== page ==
Feminism and Relationships Do Go Hand in Hand

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9780547738307_p0_v1_s260x420The following is an adapted excerpt from Sexy Feminism, by Jennifer Armstrong and Heather Rudulph. 

Here’s the main problem when women get into issues of sexuality and feminism: If you’re straight, sex is the one place men get to mess with you, by definition. That is not to say you should let them really mess with you, but you cannot separate men from the issue the way you can when it comes to pursuing your career or fighting for political rights. Even a smart feminist woman can find herself paging through The Rules looking for answers after running into her ex with his young new girlfriend. A feminist who’s gone on one too many bad dates can find herself letting it slide when a hot prospect scoffs about how feminists are so annoying. None of us is proud of these moments later. But under the influence of loneliness and hormones, things happen.

In a strange, twisted way, The Rules — as well as its descendants, like He’s Just Not That Into You — were trying to come to feminists’ aid. It’s good to have a system in place to temper your impulsive reactions when dopamine and oxytocin are rendering you senseless, a system that stops you from jumping at the first attractive man you see in a bar, from calling the new crush five times a day, from rushing into physically or emotionally unsafe sex. These and many other attempts to give women control — the dating site AdoptaGuy.com, for example, which allows women to “shop” for men they’d like to date — may be well intentioned, but they’re also misguided. Putting women on a pedestal in any way by saying they’re the only ones qualified to take control of relationships and “train” men to behave just perpetuates the idea that women must be all sweetness and light, men must be all sex drive and stupidity, and never the twain shall meet (except to have unequal, unsatisfying, disconnected sex and relationships).

Another major roadblock on the way to feminist relationship satisfaction has been the persistent question of whether feminism has made women happier. Flipside of Feminism coauthor Suzanne Venker declared in 2011, “Feminism has sabotaged women’s happiness.” The truth is that feminism means choices, and choices breed discontent, because of some irritating quirk in human psychology. Does that mean our lives are worse? No; it just means we have more shit to think about. Gone are the days when women married the first men they could find just for lifelong security and baby-making. All of that is bound to have an effect on societal indicators of commitment, but that doesn’t make us less happily-ever-after, just more skeptical of an erroneous concept. We’d rather be free and thinking than happy.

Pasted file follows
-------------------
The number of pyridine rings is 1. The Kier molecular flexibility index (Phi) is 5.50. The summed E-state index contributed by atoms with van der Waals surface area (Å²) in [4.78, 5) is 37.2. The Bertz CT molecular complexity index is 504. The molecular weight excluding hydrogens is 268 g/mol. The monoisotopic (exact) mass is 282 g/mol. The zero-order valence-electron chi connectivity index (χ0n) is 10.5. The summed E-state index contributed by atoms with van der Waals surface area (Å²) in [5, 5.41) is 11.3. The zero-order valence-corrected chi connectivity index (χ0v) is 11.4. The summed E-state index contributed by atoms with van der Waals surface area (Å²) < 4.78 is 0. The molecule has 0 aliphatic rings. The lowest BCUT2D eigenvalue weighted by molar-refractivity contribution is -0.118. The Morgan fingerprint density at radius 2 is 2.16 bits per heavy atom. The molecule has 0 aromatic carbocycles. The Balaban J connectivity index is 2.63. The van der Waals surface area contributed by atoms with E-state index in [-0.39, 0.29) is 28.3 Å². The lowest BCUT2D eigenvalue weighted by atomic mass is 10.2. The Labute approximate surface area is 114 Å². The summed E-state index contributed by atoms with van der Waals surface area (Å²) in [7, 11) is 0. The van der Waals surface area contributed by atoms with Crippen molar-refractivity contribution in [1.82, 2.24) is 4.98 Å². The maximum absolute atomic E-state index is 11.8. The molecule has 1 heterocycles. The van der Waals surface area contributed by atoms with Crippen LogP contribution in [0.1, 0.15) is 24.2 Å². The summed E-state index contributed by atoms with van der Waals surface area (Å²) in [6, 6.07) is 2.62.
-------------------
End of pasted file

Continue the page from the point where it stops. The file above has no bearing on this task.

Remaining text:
The media is, overall, of little help. When commentators are not warning us about feminism’s detrimental effects on marriage or women’s ticking-time-bomb biological clocks, they’re offering up some of the most offensive “solutions” to those “problems” possible. From women’s magazines to The Millionaire Matchmaker, we hear loads of specific advice about how to attract a man, how to keep a man, how to please a man.

The problem, of course, is the fair success rate of all these approaches — The Rules, The Game, He’s Just Not That Into You, Cosmo — all the way back to the granddaddy of offensive advice based on traditional gender roles, Men Are from Mars, Woman Are from Venus.

We do not — repeat, do not — need to treat our potential mates as aliens with different psyches from ours, even if those potential mates happen to have penises. As feminist psychologist Naomi Weisstein said way back in a 1969 issue of Psychology Today, “Except for their genitals, I don’t know what immutable differences exist between men and women. But it is clear that until societal expectations  for men and women are equal, until we provide equal respect for both sexes, answers to this question will simply reflect our prejudices.” Weisstein also said in the journal Feminism and Psychology in 1993, “Let us return to an activist, challenging, badass feminist psychology.”

In fact, we’re thinking “challenging, badass feminist psychology” would make a great mantra for any of us as we embark upon the often soul-crushing world of dating. It’s a place where it’s easiest to lose our feminism and most critical that we don’t. If you’re searching for Mr. Right, shouldn’t he love you in all your activism, feminism, and general badassery? Shouldn’t he show up when he says he will, call when he says he’ll call? Shouldn’t he be not just okay with your feminism but a feminist himself?

We say yes. He doesn’t have to donate monthly to Planned Parenthood and lead rallies to revive the ERA. But he does have to subscribe to basic tenets such as women’s right to equality, choices, and self-sufficiency. We’re not sure any guy who doesn’t believe in those things could be much fun on a date — much less good in bed or worth long-term commitment or gene-mixing. “We need to be willing — and brave enough — to be clear about what we expect,” said Pamela Haag, author of Marriage Confidential.

And for us, that means an “activist, challenging, badass feminist psychology.” We hope it does for you too.

Next: 10 Ways Feminism is Great for Your Sex Life